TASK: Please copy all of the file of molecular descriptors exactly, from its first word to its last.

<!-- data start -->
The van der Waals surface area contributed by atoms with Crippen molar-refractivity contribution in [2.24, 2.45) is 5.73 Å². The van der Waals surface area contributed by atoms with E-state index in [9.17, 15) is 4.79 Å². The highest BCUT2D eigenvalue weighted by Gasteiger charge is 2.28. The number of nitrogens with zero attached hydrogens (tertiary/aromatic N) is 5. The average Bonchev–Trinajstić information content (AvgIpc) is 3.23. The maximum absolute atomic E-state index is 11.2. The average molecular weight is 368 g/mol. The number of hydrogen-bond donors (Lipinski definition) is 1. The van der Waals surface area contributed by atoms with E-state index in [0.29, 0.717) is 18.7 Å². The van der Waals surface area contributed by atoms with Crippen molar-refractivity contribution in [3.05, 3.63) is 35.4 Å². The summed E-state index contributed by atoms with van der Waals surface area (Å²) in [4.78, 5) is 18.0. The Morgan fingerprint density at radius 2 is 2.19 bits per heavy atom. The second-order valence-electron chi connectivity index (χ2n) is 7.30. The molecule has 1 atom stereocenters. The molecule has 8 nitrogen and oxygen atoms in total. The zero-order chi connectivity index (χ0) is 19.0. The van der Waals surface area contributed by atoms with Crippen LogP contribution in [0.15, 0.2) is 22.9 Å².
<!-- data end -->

The van der Waals surface area contributed by atoms with Crippen molar-refractivity contribution in [2.24, 2.45) is 5.73 Å². The van der Waals surface area contributed by atoms with E-state index in [9.17, 15) is 4.79 Å². The highest BCUT2D eigenvalue weighted by Gasteiger charge is 2.28. The number of nitrogens with zero attached hydrogens (tertiary/aromatic N) is 5. The average Bonchev–Trinajstić information content (AvgIpc) is 3.23. The maximum absolute atomic E-state index is 11.2. The average molecular weight is 368 g/mol. The number of hydrogen-bond donors (Lipinski definition) is 1. The van der Waals surface area contributed by atoms with E-state index in [0.29, 0.717) is 18.7 Å². The van der Waals surface area contributed by atoms with Crippen molar-refractivity contribution in [3.05, 3.63) is 35.4 Å². The summed E-state index contributed by atoms with van der Waals surface area (Å²) in [4.78, 5) is 18.0. The Morgan fingerprint density at radius 2 is 2.19 bits per heavy atom. The second-order valence-electron chi connectivity index (χ2n) is 7.30. The molecule has 1 atom stereocenters. The molecule has 8 nitrogen and oxygen atoms in total. The zero-order chi connectivity index (χ0) is 19.0. The van der Waals surface area contributed by atoms with Crippen LogP contribution in [0.15, 0.2) is 22.9 Å².